Safe Haven

Investors find stability in real estate amid a volatile stock market.

October, 2002

It’s hard to pinpoint exactly what is scaring investors away from the stock market these days. It could be Wall Street’s bear market, which has been getting clobbered for nearly three years. Or it might be the effect of highly publicized accounting and corporate scandals that have shaken investors’ faith. It’s most likely a combination of both, but, whatever the reason, one thing is certain: Consumers are wary, and in their flight for safer havens for their hard-earned money, real estate has become an attractive place to lay their nest eggs.

“Over the past three years, real estate investments and publicly traded Real Estate Investment Trusts (companies that invest in real estate holdings) surpassed returns in the stock market,” says Mike Hamasu, director of consulting and research for Colliers Monroe Friedlander. “The perception is that a fixed, tangible asset is safer during volatile times.” Furthermore, interest rates are at 30-year lows, and last year’s terrorist attacks have gotten consumers investing where they feel most secure – home sweet home.

Coldwell Banker Pacific Properties Managing Director Herbert N. Conley says he has certainly noticed a spike in residential real estate investment activity, and that in addition to the stock market slide, rising home prices have also helped fuel that trend. According to research from Prudential Locations, the average price for a single-family home on Oahu has risen 49 percent, from $243,966 in June 1998 to $364,487 this June. The number of home-sale contracts signed increased as well, from 117 in June 1998 to 230 in the same month this year.

“Prices have begun to rise, after dropping since 1991. When prices go up, investors will begin investing [because] there is appreciation,” says Conley. “Also, rental rates have risen, so the cash flow from investment properties has added value. Finally, as the stock market has dropped, money that would have gone into stocks has now moved to real estate.”

The types of real estate investments that have seen the biggest increases in activity are as follows:

  • Rental Properties: Relatively little new office, industrial or apartment space is under construction, thereby pushing rents up across the board.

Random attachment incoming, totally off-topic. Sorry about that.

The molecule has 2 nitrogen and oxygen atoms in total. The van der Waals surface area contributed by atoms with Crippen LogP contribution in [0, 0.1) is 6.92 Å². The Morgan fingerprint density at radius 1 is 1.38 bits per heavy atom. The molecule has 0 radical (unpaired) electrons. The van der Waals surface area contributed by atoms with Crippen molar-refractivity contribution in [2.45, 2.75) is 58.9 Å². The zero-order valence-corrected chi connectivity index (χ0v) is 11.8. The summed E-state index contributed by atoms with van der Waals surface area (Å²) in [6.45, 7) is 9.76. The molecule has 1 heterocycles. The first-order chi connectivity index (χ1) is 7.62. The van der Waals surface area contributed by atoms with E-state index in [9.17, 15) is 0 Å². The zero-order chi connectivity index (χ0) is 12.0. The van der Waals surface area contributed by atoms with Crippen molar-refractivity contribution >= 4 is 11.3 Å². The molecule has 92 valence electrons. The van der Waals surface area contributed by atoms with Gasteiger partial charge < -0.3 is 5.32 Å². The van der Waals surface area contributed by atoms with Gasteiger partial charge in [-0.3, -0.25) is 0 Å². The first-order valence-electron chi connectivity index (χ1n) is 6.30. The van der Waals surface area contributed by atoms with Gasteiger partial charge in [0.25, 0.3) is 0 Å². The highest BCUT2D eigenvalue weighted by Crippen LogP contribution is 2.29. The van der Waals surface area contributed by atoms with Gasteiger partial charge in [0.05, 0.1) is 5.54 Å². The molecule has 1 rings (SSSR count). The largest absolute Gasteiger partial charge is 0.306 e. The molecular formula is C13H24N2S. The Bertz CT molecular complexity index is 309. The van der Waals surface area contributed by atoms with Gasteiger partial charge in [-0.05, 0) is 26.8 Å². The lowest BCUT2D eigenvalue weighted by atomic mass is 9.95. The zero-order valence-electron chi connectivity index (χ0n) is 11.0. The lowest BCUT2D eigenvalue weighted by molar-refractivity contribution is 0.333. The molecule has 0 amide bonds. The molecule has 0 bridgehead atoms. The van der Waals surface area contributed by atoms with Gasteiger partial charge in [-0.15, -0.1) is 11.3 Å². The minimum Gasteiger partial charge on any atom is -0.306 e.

• Home ownership: With mortgage rates dancing near record lows, and a squeeze on residential properties in the state, consumers are diving headfirst into the homebuyers’ market.
  • Real Estate Investment Trusts: In the first seven months of this year, investors put approximately $2.7 billion into REITs, compared with just $34 million for all of last year, according to Merrill Lynch. Not a bad bet, considering that at the end of last year, the average dividend yield for REITs was 7.38 percent – more than five times greater than the average for stocks in the S&P 500 Index.

Whether dealing with real estate or stocks, financial advisors have the same advice: Diversify and buy value. “People ought to be careful that they don’t overpay or put all of their eggs in one basket when there’s a feeding frenzy going on like there is now in real estate. Yes, real estate has been going up, and I’ve even heard people using the word ‘bubble.’ But the stock market was in a bubble three years ago, and now that same bubble is driving investors out of the market and into real estate,” says Paul Loo, senior vice president of Morgan Stanley Dean Witter – Pacific Region. “Now the question is, do investors really want to get out of a market in securities that has declined for two-and-a-half-years, which may well be at bargain prices, only to move into another bubble and make the same mistake all over again?”

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Jacy L. Youn